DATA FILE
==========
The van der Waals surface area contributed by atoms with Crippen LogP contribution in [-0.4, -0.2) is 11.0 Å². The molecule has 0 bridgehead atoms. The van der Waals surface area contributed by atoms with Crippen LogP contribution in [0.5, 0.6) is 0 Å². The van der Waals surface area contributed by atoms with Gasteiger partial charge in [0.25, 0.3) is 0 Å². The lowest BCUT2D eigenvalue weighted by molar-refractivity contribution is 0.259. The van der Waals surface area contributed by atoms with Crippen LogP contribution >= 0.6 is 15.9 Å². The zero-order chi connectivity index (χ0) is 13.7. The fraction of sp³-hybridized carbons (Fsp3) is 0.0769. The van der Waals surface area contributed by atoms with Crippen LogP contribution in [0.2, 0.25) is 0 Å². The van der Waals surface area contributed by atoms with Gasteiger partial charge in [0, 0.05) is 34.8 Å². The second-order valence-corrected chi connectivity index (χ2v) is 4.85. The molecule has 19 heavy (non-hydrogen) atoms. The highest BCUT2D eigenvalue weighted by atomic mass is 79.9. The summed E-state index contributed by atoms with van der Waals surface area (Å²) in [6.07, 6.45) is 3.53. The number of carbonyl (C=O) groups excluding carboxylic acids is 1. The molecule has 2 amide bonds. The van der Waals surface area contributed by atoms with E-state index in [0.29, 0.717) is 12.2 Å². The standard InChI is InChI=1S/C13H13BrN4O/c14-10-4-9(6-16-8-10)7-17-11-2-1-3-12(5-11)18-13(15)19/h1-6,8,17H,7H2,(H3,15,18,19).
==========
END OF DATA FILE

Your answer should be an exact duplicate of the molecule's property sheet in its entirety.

The van der Waals surface area contributed by atoms with Crippen LogP contribution in [-0.4, -0.2) is 11.0 Å². The molecule has 0 bridgehead atoms. The van der Waals surface area contributed by atoms with Crippen LogP contribution in [0.5, 0.6) is 0 Å². The van der Waals surface area contributed by atoms with Gasteiger partial charge in [0.25, 0.3) is 0 Å². The lowest BCUT2D eigenvalue weighted by molar-refractivity contribution is 0.259. The van der Waals surface area contributed by atoms with Crippen LogP contribution >= 0.6 is 15.9 Å². The zero-order chi connectivity index (χ0) is 13.7. The fraction of sp³-hybridized carbons (Fsp3) is 0.0769. The van der Waals surface area contributed by atoms with Crippen LogP contribution in [0.2, 0.25) is 0 Å². The van der Waals surface area contributed by atoms with Gasteiger partial charge in [0, 0.05) is 34.8 Å². The second-order valence-corrected chi connectivity index (χ2v) is 4.85. The molecule has 19 heavy (non-hydrogen) atoms. The highest BCUT2D eigenvalue weighted by atomic mass is 79.9. The summed E-state index contributed by atoms with van der Waals surface area (Å²) in [6.07, 6.45) is 3.53. The number of carbonyl (C=O) groups excluding carboxylic acids is 1. The molecule has 2 amide bonds. The van der Waals surface area contributed by atoms with E-state index in [0.29, 0.717) is 12.2 Å². The standard InChI is InChI=1S/C13H13BrN4O/c14-10-4-9(6-16-8-10)7-17-11-2-1-3-12(5-11)18-13(15)19/h1-6,8,17H,7H2,(H3,15,18,19).